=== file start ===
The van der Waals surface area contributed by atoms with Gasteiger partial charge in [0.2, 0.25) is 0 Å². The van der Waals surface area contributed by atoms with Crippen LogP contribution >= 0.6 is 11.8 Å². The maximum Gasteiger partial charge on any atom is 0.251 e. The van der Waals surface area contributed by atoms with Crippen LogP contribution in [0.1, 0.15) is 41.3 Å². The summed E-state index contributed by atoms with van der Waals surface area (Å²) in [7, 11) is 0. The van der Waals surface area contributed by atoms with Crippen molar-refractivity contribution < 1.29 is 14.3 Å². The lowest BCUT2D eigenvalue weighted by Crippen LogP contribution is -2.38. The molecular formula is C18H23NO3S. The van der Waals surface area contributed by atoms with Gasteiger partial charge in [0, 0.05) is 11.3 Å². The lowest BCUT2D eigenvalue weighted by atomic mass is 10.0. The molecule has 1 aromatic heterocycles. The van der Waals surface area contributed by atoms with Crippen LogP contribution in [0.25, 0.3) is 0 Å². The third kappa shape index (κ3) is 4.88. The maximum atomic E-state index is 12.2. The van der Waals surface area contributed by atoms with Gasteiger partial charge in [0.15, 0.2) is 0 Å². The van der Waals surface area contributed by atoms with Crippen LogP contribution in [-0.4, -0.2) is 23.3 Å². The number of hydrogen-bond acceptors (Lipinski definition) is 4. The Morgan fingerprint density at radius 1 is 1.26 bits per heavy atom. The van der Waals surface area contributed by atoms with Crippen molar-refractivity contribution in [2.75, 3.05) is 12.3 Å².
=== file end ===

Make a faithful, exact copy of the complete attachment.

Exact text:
The van der Waals surface area contributed by atoms with Gasteiger partial charge in [0.2, 0.25) is 0 Å². The van der Waals surface area contributed by atoms with Crippen LogP contribution >= 0.6 is 11.8 Å². The maximum Gasteiger partial charge on any atom is 0.251 e. The van der Waals surface area contributed by atoms with Crippen LogP contribution in [0.1, 0.15) is 41.3 Å². The summed E-state index contributed by atoms with van der Waals surface area (Å²) in [7, 11) is 0. The van der Waals surface area contributed by atoms with Crippen molar-refractivity contribution < 1.29 is 14.3 Å². The lowest BCUT2D eigenvalue weighted by Crippen LogP contribution is -2.38. The molecular formula is C18H23NO3S. The van der Waals surface area contributed by atoms with Gasteiger partial charge in [0, 0.05) is 11.3 Å². The lowest BCUT2D eigenvalue weighted by atomic mass is 10.0. The molecule has 1 aromatic heterocycles. The van der Waals surface area contributed by atoms with Crippen LogP contribution in [0.25, 0.3) is 0 Å². The third kappa shape index (κ3) is 4.88. The maximum atomic E-state index is 12.2. The van der Waals surface area contributed by atoms with Gasteiger partial charge in [0.15, 0.2) is 0 Å². The van der Waals surface area contributed by atoms with Crippen LogP contribution in [-0.4, -0.2) is 23.3 Å². The number of hydrogen-bond acceptors (Lipinski definition) is 4. The Morgan fingerprint density at radius 1 is 1.26 bits per heavy atom. The van der Waals surface area contributed by atoms with Crippen molar-refractivity contribution in [2.75, 3.05) is 12.3 Å².